U.S. flag

An official website of the United States government, Department of Justice.

Social Inequality and Crime Control

NCJ Number
Date Published
January 1985
21 pages
Variations in the sizes of urban police departments over time were examined to compare the explanatory powers of rational public choice theory and conflict theory.
Rational public choice theory assumes that communities allocate resources to law enforcement agencies on the basis of majority rule and rational individual choice. Thus, authorities are viewed as making decisions according to the 'demand decisions' of the majority of voters as expressed in an unrestricted electoral process. The analysis considered the relationships between race; income; inequality of income; city revenue per capita; police strength; and crime rates in 1950, 1960, 1970, and 1980. The sample included the 310 United States cities with populations of 50,000 or more in 1960 and the 80 cities reaching this size by 1970. Missing data resulted in the inclusion of only 259 communities in 1950 and 1960, 260 in 1970, and 252 in 1980. Police strength was measured in terms of full-time police employees per 100,000 persons. Linear models with lagged variables were used in a two-wave regression analysis. Results provided only weak support for conflict theory. Police force strength was unrelated to inequalities in income distribution. Race was moderately related to police force strength, but only in the South before 1970. Rational choice theory received no support from the results. Neither violent crime nor property crime was a strong predictor of increases in police force strength. City revenues influenced police strength before 1970 but not after it, despite increasing media coverage and public concern about crime. 66 reference notes.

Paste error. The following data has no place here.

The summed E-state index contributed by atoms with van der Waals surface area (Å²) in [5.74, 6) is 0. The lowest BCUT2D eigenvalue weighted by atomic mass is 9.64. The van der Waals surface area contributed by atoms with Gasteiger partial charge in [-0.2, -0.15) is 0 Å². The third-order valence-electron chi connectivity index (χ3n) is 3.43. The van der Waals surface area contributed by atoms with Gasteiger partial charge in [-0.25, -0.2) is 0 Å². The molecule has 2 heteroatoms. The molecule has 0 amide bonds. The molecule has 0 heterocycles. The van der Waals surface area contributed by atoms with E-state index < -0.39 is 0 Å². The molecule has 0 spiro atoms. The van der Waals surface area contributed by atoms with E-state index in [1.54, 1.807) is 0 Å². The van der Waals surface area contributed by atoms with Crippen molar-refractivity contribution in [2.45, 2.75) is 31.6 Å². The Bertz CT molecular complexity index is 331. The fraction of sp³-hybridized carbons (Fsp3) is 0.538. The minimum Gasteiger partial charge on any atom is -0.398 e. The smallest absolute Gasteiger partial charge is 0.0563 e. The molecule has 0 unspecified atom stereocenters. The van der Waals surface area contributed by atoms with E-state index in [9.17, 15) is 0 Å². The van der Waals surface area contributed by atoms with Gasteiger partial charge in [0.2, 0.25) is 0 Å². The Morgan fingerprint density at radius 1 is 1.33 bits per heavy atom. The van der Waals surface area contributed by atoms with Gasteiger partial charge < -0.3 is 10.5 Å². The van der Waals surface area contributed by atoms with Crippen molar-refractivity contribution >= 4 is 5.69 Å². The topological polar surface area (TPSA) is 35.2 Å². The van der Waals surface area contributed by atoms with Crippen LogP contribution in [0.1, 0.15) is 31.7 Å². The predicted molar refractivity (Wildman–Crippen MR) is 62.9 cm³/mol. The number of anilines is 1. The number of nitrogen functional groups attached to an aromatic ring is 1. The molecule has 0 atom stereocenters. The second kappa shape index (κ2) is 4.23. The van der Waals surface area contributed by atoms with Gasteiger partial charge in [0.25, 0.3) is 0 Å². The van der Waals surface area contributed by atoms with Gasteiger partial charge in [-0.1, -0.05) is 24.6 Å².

Date Published: January 1, 1985